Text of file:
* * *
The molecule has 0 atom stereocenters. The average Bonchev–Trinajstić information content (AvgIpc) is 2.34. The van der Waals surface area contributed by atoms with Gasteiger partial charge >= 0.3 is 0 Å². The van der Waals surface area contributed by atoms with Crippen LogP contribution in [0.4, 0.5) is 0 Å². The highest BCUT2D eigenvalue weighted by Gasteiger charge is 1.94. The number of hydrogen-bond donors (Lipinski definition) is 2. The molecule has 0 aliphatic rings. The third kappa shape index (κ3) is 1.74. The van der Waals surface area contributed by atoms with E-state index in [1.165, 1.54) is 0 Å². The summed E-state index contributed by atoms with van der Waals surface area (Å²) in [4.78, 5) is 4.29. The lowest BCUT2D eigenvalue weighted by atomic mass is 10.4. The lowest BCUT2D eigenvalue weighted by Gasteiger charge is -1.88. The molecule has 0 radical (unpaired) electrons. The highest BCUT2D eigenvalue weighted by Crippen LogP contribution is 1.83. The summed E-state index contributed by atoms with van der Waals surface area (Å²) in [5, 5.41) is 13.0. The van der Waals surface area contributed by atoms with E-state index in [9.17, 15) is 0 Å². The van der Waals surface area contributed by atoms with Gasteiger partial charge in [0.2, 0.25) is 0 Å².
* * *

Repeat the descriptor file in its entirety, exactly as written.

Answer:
The molecule has 0 atom stereocenters. The average Bonchev–Trinajstić information content (AvgIpc) is 2.34. The van der Waals surface area contributed by atoms with Gasteiger partial charge >= 0.3 is 0 Å². The van der Waals surface area contributed by atoms with Crippen LogP contribution in [0.4, 0.5) is 0 Å². The highest BCUT2D eigenvalue weighted by Gasteiger charge is 1.94. The number of hydrogen-bond donors (Lipinski definition) is 2. The molecule has 0 aliphatic rings. The third kappa shape index (κ3) is 1.74. The van der Waals surface area contributed by atoms with E-state index in [1.165, 1.54) is 0 Å². The summed E-state index contributed by atoms with van der Waals surface area (Å²) in [4.78, 5) is 4.29. The lowest BCUT2D eigenvalue weighted by atomic mass is 10.4. The lowest BCUT2D eigenvalue weighted by Gasteiger charge is -1.88. The molecule has 0 radical (unpaired) electrons. The highest BCUT2D eigenvalue weighted by Crippen LogP contribution is 1.83. The summed E-state index contributed by atoms with van der Waals surface area (Å²) in [5, 5.41) is 13.0. The van der Waals surface area contributed by atoms with E-state index in [9.17, 15) is 0 Å². The van der Waals surface area contributed by atoms with Gasteiger partial charge in [0.2, 0.25) is 0 Å².